by Carrie Hull, Equiery Publisher & MHC Executive Director (first published in the February 2020 Equiery)

By the time you read this letter, the entire horse community in Maryland will have come together to attend the Maryland Horse Industry Day in Annapolis. In 2019, we had a record turnout and I only imagine this year to be even larger! In fact, as of press time, there are nearly 160 RSVPs already including the following confirmed speakers: Sec. Kelly Schulz, Dept. of Commerce; Sec. Joe Bartenfelder, Dept. of Agriculture; Sec. Jeannie Haddaway-Riccio, Dept. of Natural Resources; Sec. David Brinkley, Dept. Budget & Management; and Anne Arundel County Executive Steuart Pittman, past Past President of the Maryland Horse Council. We are proud to have such support of the horse community in Annapolis.

This Horse Industry Day is particularly important as our Legislative Committee has recently reconvened for its weekly meetings, for the duration of the three month session of the Maryland General Assembly in Annapolis. In these meetings, we discuss any bills that could possibly affect the horse community. These are often agricultural bills, but we also discuss a number of other areas that affect the community and industry such as taxes, labor and employment regulation, etc.

This year, the Maryland Horse Council is particularly proud to propose two equine welfare bills. In the Fall of 2019, several members of the Legislative Committee had meetings with potential sponsors for a number of different initiatives in the interest of the horse community. These initiatives were compiled as a result of a legislative survey to members in early June (Join the Maryland Horse Council today at

Once we found sponsors that were on board with some of these initiatives, we all worked together to make sure the bills were drafted with acceptable language. By the time The Equiery is published for February, we will have completed our first hearing in the House Environment and Transportation Committee for HB 9, Maryland Horse Industry Board – Breeding Stables and Horse Establishments – Definitions. This bill requires that pleasure and sport horse breeding stables now also be licensed by the Maryland Horse Industry Board. The bill was conceived by membership and industry partners as a way to help identify the small number of irresponsible breeders, such as those who have been behind the large seizure of horses for abuse and neglect that have occurred in recent years.

On a somber note, many readers of The Equiery and I mourn the recent passing of Teresa Butta. She had a transformative impact on my life at a very young age. In fact, I was her first Dressage student! My twin sister, Katie Hull, and I had two of Teresa’s ponies. Katie rode Speckles, a POA, through the Short Stirrup division. I fondly remember going back to Teresa’s barn to visit Speckles when we knew her time here with us with limited. It was a true mark of Teresa’s compassion and love of horses. Speckles spent many years on our farm and Teresa cared for her in her retirement until the day she left this earth. Blind in both eyes and years since we had seen her, Speckles remembered our voices. You could tell that visit was just as important, if not more, to this 30-something year old pony, as it was to us. We must remember the horse-human bond is not one-sided and horses deserve the compassion, care, love, and security every single day of their life. Sadly, Redzy, my pony that we bought from Teresa was taken from us too soon due to colic, but I cherished every day with her.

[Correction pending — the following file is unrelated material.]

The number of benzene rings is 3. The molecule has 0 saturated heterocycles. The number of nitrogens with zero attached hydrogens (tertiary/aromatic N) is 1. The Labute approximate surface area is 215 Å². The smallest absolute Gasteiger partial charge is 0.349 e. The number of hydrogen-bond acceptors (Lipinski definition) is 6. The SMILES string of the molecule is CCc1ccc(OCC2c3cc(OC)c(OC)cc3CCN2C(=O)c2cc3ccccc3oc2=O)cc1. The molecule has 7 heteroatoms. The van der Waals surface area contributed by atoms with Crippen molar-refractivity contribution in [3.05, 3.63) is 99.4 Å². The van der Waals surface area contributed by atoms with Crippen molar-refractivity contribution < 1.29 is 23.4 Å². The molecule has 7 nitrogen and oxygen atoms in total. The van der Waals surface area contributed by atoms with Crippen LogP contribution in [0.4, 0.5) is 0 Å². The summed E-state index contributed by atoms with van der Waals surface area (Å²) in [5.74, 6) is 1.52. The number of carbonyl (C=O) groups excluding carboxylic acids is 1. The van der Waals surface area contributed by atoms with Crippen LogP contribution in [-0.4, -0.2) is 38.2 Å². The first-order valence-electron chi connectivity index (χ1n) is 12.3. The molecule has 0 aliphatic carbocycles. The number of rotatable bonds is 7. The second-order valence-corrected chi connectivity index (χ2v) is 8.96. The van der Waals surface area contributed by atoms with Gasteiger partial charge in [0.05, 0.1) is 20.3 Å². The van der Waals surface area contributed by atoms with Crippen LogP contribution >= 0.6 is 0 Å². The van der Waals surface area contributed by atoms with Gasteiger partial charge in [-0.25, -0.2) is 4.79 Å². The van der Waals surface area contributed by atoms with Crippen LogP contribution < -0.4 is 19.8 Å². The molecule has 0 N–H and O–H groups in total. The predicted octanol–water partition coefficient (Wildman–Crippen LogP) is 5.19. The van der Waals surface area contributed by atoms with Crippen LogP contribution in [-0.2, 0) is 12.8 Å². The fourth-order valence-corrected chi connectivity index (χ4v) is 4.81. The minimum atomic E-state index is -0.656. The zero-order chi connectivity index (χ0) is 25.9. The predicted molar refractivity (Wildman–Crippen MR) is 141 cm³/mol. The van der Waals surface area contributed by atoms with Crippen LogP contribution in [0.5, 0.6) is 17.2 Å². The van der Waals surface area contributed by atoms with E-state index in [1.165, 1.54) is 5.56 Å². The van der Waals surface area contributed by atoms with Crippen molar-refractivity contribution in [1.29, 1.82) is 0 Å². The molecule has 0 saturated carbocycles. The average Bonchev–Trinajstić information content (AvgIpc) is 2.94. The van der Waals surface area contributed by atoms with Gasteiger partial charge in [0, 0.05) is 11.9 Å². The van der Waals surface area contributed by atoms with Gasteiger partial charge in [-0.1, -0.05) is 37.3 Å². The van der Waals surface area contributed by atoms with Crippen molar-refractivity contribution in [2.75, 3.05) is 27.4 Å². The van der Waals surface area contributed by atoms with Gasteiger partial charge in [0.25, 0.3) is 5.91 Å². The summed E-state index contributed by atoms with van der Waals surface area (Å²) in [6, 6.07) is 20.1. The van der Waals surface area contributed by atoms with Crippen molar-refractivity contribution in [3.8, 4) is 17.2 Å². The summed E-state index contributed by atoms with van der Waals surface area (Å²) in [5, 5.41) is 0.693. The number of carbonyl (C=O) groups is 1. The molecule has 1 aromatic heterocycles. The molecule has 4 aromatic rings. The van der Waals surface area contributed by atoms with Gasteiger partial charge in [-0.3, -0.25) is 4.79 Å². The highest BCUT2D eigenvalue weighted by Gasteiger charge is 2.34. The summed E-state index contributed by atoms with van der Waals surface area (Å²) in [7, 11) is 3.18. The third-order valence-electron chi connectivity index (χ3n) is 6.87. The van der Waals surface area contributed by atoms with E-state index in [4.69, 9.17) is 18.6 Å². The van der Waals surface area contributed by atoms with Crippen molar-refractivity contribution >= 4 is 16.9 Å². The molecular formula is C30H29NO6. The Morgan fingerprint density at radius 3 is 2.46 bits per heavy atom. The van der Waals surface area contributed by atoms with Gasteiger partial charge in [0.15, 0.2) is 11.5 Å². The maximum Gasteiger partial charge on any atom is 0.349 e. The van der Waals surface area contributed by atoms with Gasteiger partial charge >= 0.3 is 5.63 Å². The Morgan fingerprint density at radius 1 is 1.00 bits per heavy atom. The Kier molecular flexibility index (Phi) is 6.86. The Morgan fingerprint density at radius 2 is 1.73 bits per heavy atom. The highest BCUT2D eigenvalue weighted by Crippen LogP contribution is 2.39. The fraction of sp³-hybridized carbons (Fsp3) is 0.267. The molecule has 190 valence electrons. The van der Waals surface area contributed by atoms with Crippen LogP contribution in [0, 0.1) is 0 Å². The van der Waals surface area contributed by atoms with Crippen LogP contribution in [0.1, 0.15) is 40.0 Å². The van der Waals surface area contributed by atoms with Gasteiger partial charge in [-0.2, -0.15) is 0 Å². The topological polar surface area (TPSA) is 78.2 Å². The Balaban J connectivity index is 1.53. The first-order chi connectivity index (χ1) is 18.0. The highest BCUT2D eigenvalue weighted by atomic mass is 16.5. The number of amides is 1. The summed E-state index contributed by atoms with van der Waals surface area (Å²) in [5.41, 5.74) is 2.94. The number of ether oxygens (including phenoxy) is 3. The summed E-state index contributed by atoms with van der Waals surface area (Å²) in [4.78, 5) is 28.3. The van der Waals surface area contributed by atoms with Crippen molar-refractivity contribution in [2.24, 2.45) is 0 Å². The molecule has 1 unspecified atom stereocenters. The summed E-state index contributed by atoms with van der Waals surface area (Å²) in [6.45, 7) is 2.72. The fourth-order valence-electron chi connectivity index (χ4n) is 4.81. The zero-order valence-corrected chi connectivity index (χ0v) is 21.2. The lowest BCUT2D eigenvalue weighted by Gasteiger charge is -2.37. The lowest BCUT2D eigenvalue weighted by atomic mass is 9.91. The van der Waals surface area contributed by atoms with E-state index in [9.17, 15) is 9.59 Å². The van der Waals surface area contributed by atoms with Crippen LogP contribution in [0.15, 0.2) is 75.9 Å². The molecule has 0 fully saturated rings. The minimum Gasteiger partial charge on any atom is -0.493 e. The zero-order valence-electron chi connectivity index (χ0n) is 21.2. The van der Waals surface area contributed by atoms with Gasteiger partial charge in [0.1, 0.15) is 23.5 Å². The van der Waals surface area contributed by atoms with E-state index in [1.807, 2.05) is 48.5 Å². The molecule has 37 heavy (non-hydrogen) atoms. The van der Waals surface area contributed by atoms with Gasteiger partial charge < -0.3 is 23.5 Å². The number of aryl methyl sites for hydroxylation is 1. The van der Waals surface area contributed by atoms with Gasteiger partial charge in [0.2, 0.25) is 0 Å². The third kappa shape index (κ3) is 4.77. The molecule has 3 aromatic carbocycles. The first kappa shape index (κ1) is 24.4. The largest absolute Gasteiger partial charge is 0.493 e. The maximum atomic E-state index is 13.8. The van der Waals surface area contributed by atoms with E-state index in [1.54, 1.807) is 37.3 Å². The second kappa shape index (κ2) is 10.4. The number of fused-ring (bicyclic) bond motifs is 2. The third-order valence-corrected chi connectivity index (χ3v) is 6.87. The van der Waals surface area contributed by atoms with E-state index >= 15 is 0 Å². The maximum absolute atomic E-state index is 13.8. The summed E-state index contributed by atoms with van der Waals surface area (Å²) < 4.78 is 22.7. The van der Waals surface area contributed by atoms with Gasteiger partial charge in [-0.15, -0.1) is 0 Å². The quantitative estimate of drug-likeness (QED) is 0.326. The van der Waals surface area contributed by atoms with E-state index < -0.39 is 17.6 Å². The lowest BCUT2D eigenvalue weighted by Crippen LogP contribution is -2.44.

If we are very lucky, we get to have that horse of a lifetime. The one horse (or pony) that we love more than absolutely anything, and for me, this was Redzy. She was the gentlest and kindest horse I’ve ever encountered. She was my best friend and my confidant.

We talk so much about the horse-human bond and why it is critical for us to save these majestic animals because of their healing powers. For the sake of brevity, I will try to keep this short, but my wish is for everyone to experience the magic of horses. Our equestrian community, peers, competitors, recognize our common bond: the horse and the effect the horse has had on all of our lives. We must, though, continue to support our human-horse heroes, like Teresa Butta, who can impact the lives of our most vulnerable four-legged friends. She was a selfless advocate for all animals.

As I compose this letter, I reflect on a visit yesterday with the TRF Second Chances program, led by Sarah Stein, another human-horse hero. Sarah invited us to attend a graduation ceremony for one of the inmates in their program. It was amazing to witness these men describe the impact horses have had on their lives in just the short three to six months they have been involved in the program. Horses truly have a remarkable healing power. The inmates articulated so clearly how these six retired Thoroughbreds taught them patience, respect for others and themselves, and gratitude. I was extremely honored to present the graduate, Chris, with a one-year individual membership to the Maryland Horse Council. He is excited to pursue a career in the horse industry.

Remember, we can all make a difference, and it is not only our responsibility to protect our horses but also those humans dedicating their lives to these magnificent animals and sharing them with all of us that are either new to the horse world or multigenerational horsewomen and men.

Horses and people who love them change and elevate lives. I write from experience and much gratitude.